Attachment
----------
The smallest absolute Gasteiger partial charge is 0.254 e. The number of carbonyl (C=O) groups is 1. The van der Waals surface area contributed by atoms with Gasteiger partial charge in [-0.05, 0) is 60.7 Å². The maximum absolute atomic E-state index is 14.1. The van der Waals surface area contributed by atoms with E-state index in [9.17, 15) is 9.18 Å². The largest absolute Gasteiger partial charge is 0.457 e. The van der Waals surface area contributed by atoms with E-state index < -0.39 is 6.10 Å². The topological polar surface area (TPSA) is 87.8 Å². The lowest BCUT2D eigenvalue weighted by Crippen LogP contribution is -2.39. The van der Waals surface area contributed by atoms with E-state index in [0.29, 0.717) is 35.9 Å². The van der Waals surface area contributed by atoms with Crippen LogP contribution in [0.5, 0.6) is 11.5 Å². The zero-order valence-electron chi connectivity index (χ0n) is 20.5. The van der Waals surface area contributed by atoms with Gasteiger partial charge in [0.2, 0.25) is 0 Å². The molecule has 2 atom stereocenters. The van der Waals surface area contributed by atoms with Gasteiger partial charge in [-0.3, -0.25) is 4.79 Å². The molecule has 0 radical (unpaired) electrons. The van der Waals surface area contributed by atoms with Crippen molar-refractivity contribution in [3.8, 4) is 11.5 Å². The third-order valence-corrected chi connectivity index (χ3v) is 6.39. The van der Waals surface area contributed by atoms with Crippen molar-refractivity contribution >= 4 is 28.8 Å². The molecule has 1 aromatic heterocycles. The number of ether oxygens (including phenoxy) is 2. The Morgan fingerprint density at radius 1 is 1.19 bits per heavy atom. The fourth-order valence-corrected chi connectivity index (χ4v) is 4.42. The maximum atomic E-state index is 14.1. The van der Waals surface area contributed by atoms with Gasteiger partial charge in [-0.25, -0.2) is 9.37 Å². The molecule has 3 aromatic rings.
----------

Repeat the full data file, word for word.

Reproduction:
The smallest absolute Gasteiger partial charge is 0.254 e. The number of carbonyl (C=O) groups is 1. The van der Waals surface area contributed by atoms with Gasteiger partial charge in [-0.05, 0) is 60.7 Å². The maximum absolute atomic E-state index is 14.1. The van der Waals surface area contributed by atoms with E-state index in [9.17, 15) is 9.18 Å². The largest absolute Gasteiger partial charge is 0.457 e. The van der Waals surface area contributed by atoms with E-state index < -0.39 is 6.10 Å². The topological polar surface area (TPSA) is 87.8 Å². The lowest BCUT2D eigenvalue weighted by Crippen LogP contribution is -2.39. The van der Waals surface area contributed by atoms with E-state index in [0.29, 0.717) is 35.9 Å². The van der Waals surface area contributed by atoms with Crippen LogP contribution in [0.5, 0.6) is 11.5 Å². The zero-order valence-electron chi connectivity index (χ0n) is 20.5. The van der Waals surface area contributed by atoms with Gasteiger partial charge in [0.2, 0.25) is 0 Å². The molecule has 2 atom stereocenters. The van der Waals surface area contributed by atoms with Gasteiger partial charge in [-0.3, -0.25) is 4.79 Å². The molecule has 0 radical (unpaired) electrons. The van der Waals surface area contributed by atoms with Crippen molar-refractivity contribution in [3.8, 4) is 11.5 Å². The third-order valence-corrected chi connectivity index (χ3v) is 6.39. The van der Waals surface area contributed by atoms with Crippen molar-refractivity contribution >= 4 is 28.8 Å². The molecule has 1 aromatic heterocycles. The number of ether oxygens (including phenoxy) is 2. The Morgan fingerprint density at radius 1 is 1.19 bits per heavy atom. The fourth-order valence-corrected chi connectivity index (χ4v) is 4.42. The maximum atomic E-state index is 14.1. The van der Waals surface area contributed by atoms with Gasteiger partial charge in [-0.25, -0.2) is 9.37 Å². The molecule has 3 aromatic rings.